Tim also shared his crafting and tweaking of the database for the servicemembers’ records. Each record was scanned, and many of them included photographic sets of the individuals along with vitals and descriptions of their service. He then used CoolIris (which I discussed in one of my first blog posts) to create a virtual gallery of these archival documents, as you could move along a 3-D wall with rather haunting profile photographs and corresponding information (almost like an early 20th-century version of Facebook). He also showed a similar application of CoolIris for other archival records, including those of immigrants and laborers. I’ve always been somewhat skeptical of CoolIris as a visualization technique, always thinking it did little more than create a kind of cool way to zoom around and look at pictures. But Tim substantially changed my mind by demonstrating its power as an interface – without a doubt, being able to see an array of documents displayed in front of you, seeing the faces of Chinese immigrant children looking out at you, was a singularly powerful use of archival material that significantly enhanced the viewer’s interaction with them.

Tim’s presentation got rave reviews from its audience members, and I think I speak for all of them when I say that his use of dynamic technical interfaces (which included not only Google Earth and CoolIris, but also Tumblr and Greasemonkey scripts) was one of the most elegant, powerful, and accessible examples of bringing archival material to life that I’ve seen yet. Tim offered a fantastic glimpse into what is possible when you combine the power of digital applications with the subtlety and thoughtfulness of historical exploration.

The final session of the afternoon was a presentation from Susan Garfinkel, Judy Graves, and Jurretta Heckscher from the Library of Congress. Although I was a little fried from seven hours of absorbing and processing a host of new thoughts and ideas, I always love supporting our friends at the LOC, who have put a lot of time, thought, and effort into advancing and experimenting with digital history. Their presentations brought up several interesting points. First, they stressed that a series of surveys have shown that faculty members are less than enthusiastic about actually utilizing digitization tools and resources that their libraries provide. Additionally, the LOC has decided to expand their earlier initiative to post photographic content on Flickr Commons by posting audio and video content to iTunes and YouTube. The presentation reinforced my optimism that our national library has the courage to pursue such a variety of digital initiatives.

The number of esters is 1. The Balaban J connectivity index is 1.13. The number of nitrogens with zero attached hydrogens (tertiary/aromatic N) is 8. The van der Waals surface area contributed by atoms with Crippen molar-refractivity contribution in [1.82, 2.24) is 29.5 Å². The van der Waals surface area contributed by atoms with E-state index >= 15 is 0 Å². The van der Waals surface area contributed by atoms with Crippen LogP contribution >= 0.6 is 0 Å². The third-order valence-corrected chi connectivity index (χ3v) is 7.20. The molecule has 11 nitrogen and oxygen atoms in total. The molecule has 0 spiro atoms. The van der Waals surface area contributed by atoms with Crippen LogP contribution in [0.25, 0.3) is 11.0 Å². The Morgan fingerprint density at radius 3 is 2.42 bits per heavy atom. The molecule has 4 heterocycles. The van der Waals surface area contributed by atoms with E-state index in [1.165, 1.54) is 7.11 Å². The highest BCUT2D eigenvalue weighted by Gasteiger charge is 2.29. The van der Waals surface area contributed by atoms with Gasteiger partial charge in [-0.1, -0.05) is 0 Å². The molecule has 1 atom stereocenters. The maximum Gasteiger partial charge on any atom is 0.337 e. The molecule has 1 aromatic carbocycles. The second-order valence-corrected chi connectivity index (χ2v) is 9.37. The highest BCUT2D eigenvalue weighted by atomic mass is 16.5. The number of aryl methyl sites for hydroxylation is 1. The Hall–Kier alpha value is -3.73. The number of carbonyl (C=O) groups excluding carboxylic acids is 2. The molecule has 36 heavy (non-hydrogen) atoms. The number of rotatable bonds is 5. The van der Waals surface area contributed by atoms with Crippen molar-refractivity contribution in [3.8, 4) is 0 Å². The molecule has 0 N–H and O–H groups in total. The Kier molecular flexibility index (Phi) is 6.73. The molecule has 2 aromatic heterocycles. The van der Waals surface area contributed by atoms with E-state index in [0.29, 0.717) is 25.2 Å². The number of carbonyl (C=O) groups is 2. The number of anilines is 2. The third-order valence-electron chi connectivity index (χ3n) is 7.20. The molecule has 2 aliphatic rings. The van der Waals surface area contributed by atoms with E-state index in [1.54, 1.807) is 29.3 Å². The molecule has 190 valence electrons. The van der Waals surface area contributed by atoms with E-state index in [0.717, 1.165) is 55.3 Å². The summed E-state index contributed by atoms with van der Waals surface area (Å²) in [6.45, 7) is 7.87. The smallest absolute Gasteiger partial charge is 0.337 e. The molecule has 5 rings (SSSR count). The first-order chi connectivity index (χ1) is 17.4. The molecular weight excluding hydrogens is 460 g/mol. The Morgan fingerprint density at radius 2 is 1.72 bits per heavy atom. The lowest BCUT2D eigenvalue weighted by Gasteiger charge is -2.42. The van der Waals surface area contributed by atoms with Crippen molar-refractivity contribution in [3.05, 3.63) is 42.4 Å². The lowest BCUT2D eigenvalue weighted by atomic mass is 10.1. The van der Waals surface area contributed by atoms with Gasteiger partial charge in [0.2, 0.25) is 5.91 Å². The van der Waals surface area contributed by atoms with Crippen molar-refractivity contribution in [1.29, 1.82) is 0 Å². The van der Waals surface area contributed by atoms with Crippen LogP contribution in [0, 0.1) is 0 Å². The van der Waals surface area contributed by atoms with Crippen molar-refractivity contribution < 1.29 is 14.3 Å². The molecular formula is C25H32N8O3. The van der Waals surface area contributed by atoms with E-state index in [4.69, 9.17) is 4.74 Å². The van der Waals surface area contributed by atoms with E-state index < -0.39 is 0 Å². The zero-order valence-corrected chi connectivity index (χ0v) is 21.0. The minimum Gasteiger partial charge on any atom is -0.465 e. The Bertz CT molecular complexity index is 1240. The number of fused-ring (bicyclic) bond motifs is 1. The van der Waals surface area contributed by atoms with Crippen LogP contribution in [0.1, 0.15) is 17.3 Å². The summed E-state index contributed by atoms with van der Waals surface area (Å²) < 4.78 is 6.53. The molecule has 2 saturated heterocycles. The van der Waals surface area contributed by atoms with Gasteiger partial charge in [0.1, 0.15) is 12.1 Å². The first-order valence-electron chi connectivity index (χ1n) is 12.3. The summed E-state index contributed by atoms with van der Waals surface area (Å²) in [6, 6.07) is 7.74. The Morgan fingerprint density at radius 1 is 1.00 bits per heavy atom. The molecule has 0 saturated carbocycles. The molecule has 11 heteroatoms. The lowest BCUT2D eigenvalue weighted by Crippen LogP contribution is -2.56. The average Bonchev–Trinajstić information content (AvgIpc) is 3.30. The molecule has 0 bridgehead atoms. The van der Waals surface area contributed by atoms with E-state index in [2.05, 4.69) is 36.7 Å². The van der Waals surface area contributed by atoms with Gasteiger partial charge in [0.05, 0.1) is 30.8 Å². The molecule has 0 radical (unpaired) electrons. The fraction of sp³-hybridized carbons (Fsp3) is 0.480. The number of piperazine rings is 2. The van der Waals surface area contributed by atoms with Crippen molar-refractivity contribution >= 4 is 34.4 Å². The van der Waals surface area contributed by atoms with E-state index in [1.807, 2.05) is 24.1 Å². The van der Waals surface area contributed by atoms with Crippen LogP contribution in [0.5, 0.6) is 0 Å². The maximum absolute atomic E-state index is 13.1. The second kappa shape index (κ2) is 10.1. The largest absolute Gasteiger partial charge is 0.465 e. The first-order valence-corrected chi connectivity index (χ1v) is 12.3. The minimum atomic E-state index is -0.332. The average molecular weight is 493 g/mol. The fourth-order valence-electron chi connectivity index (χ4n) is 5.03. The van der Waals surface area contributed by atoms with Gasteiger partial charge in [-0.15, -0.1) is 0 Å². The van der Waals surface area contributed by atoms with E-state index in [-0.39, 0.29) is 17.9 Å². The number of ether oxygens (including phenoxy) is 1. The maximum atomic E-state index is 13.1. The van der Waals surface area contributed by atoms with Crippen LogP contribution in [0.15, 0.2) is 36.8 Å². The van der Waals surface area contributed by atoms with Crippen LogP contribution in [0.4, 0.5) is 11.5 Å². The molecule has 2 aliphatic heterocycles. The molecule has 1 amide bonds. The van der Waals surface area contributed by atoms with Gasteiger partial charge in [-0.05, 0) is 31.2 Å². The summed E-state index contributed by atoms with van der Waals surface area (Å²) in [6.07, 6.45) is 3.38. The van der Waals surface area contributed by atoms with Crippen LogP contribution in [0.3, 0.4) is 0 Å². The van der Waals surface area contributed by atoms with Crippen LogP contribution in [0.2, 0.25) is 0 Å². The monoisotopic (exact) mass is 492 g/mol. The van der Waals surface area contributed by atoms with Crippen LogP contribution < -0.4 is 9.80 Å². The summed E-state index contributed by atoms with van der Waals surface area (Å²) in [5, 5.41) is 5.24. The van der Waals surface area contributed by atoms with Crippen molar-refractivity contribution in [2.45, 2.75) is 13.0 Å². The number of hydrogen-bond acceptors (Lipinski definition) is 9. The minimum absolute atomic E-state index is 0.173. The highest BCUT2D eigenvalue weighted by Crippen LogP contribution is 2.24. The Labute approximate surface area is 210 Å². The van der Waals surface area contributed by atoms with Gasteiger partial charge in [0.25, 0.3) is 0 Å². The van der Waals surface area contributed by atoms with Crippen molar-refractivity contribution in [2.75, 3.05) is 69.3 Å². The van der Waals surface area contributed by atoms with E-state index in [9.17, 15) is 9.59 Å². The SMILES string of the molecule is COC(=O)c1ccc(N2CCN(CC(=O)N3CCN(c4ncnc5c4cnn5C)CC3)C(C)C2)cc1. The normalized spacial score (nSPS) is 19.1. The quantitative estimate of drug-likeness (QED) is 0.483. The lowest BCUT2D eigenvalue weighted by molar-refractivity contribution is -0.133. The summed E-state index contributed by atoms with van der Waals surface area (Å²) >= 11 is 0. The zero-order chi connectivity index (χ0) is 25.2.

I drove out of George Mason’s campus feeling exhausted and inspired. The conference did a superb job of bringing together and enhancing a community of digital humanists (made even stronger by the constant Twittering activity during the day). This community isn’t necessarily representative of either the general public or even the wider historical community – in particular, I was struck at the rather overwhelming whiteness of the conference participants. I think more efforts could be made to encourage a wider diversity of perspectives and backgrounds within the field of digital history (a subject for another blog post). Nevertheless, the range, depth, and passion with which so many people are pursuing their projects gives me a strong sense of hope. I know that over the next several years I will undoubtedly struggle to balance the demands of training in a traditional graduate history program with my own passion for digital methodology and exporation. But events such as the AAHC conference bolster my faith in the incredible support system of fellow digital humanists that I can lean on as I walk down that path.

Digging for Treasure

When I embarked on a summer research project in 2006, I was lucky enough to have the chance to tag along with an archaeological team each Friday. The team, led by Lucianne Lavin and Marc Banks, was excavating the property of Venture Smith, whom I was researching. There was red tape galore – the site was on the property of a nuclear power plant that was in the process of being decommissioned. But through Lucianne and Marc’s kindness, I got a real taste for the grittier and messier cousin of history: archaeology.